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Exhibit: March 17, 2013 – July 21, 2013
Reception: March 24, 2013 — 2:00pm - 4:00pm
This exhibition is the second in an ongoing series that highlights the work of a diverse range of visual artists with Western New York connections who have gained significant national and international recognition. Selected from Western New York collections, both public and private, this ongoing series also honors the role of local collectors in creating an enduring artistic legacy for our region. Finally, we hope this new series will reveal the varied, but always vital, relationships between artists and collectors.
Neither Sacrilegious nor Sacred: The Religious Works of Josh Iguchi
Josh Iguchi, working between the years that saw the controversies attending Andres Serrano’s “Piss Christ” (1987) and Chris Ofili’s Dung Madonna (1996), seems to treat his religious subjects gently, if not reverently. During those years of such earnest artistic blasphemy, Iguchi’s figures seem almost nostalgic—harking back to scenes of the old masters—scenes of salvation and saintly sacrifice. The iconic scenes are familiar to any student of the Renaissance and Iguchi referenced Caravaggio in his statements on these works, achieving a chiaroscuro by the light of an unearthly electric glow. They are shocking to us nonetheless because of their placement in the ordinary. Iguchi’s saints haunt unpretentious places; his Jesus hangs in a Buffalo nightclub eating pizza and wings, drinking OV from a can. His martyrs are plucked from the corner bar, some adorned with the requisite drapery, some draped in the drabness of mid-nineties fashion. You can even imagine Nirvana blaring in the background of these scenes, beckoning to an audience that had already seen crucifixes profaned in the most original ways—it had all been done before—here we are now, entertain us.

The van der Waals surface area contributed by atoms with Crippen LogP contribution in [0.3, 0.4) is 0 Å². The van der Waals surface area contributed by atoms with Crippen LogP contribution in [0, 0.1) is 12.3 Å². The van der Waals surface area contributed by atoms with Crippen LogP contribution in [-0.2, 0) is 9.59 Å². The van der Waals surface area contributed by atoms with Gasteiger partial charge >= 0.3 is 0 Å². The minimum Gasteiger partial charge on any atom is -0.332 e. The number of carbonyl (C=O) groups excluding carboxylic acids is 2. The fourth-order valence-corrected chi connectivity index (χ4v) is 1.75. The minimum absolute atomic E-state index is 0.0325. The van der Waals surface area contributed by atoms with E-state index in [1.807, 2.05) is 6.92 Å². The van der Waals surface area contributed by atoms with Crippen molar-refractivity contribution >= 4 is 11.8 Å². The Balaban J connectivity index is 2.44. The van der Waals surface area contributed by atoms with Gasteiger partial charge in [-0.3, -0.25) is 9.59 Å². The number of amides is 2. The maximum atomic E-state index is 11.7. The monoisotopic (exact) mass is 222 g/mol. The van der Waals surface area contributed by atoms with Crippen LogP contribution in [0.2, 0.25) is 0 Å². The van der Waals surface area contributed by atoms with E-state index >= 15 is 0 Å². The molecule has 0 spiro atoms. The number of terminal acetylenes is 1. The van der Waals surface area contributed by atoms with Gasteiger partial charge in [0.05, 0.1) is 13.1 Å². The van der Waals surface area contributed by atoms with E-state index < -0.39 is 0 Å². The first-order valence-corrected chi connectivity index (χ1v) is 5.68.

Yet Iguchi’s religious scenes do not cross the line into a facile parody either, like the Simpsons sitting down to the Last Supper. There is a consistent mood of ethereal gravitas that invites a contemplation of what is taking place. That is not to say that this series was intended as sacred art—as seen in his “Madonna and Child” pieces—where meditation on the classic embrace is disrupted by the placement of a creepy plastic doll. These pieces are without question the artist’s perception of the iconic and not intended to be the objects of devotion. The artist’s self-portrait as St. Sebastian is a particular suffering unto himself, if not an inside joke. Iguchi’s work is irony, but it is awe as well— seen in the perfect facial expressions of the slackers witnessing the Ascension. Because of Andy Warhol, appropriation was not a sin, but a form of homage. In that way, Iguchi’s religious scenes are more in the tradition of Warhol’s series on the Last Supper after Da Vinci. Iguchi came from the same sort of industrial place as Warhol, factories and warehouses bespeckled with the gleaming marble statutes and icons of the ethnic churches.
Iguchi’s religious art can be a revelation for us to see scenes of creation, crucifixion, resurrection and ascension without all the fuss—come as you are. So perhaps unintentionally, Iguchi hit upon a new and original thing during a decade in which new things were trying too hard to be original. Maybe the most avant-garde place to turn is to the traditional and its weighty history of meaning. And so through his ordinary people passing through salvation history, Iguchi chides, goads, teases and charms us into a meek kind of subversion.
Dr. Amelia Gallagher, Associate Professor of religious studies at Niagara University